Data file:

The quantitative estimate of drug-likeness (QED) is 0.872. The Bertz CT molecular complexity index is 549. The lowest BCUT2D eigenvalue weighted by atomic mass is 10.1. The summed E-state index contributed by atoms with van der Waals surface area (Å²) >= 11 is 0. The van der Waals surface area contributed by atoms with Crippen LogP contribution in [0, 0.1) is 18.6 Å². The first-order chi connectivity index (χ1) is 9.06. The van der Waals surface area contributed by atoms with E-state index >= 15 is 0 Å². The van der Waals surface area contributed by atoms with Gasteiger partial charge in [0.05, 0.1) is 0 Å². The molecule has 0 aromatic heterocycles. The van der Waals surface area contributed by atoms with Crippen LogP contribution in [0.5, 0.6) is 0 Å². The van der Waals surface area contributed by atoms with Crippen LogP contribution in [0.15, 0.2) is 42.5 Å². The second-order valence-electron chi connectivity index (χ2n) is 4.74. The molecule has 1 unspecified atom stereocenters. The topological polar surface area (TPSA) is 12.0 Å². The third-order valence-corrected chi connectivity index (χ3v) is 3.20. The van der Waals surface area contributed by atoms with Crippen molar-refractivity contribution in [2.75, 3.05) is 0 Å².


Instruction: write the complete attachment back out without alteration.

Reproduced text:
The quantitative estimate of drug-likeness (QED) is 0.872. The Bertz CT molecular complexity index is 549. The lowest BCUT2D eigenvalue weighted by atomic mass is 10.1. The summed E-state index contributed by atoms with van der Waals surface area (Å²) >= 11 is 0. The van der Waals surface area contributed by atoms with Crippen LogP contribution in [0, 0.1) is 18.6 Å². The first-order chi connectivity index (χ1) is 9.06. The van der Waals surface area contributed by atoms with E-state index >= 15 is 0 Å². The van der Waals surface area contributed by atoms with Gasteiger partial charge in [0.05, 0.1) is 0 Å². The molecule has 0 aromatic heterocycles. The van der Waals surface area contributed by atoms with Crippen LogP contribution in [0.5, 0.6) is 0 Å². The van der Waals surface area contributed by atoms with Crippen LogP contribution in [0.15, 0.2) is 42.5 Å². The second-order valence-electron chi connectivity index (χ2n) is 4.74. The molecule has 1 unspecified atom stereocenters. The topological polar surface area (TPSA) is 12.0 Å². The third-order valence-corrected chi connectivity index (χ3v) is 3.20. The van der Waals surface area contributed by atoms with Crippen molar-refractivity contribution in [2.75, 3.05) is 0 Å².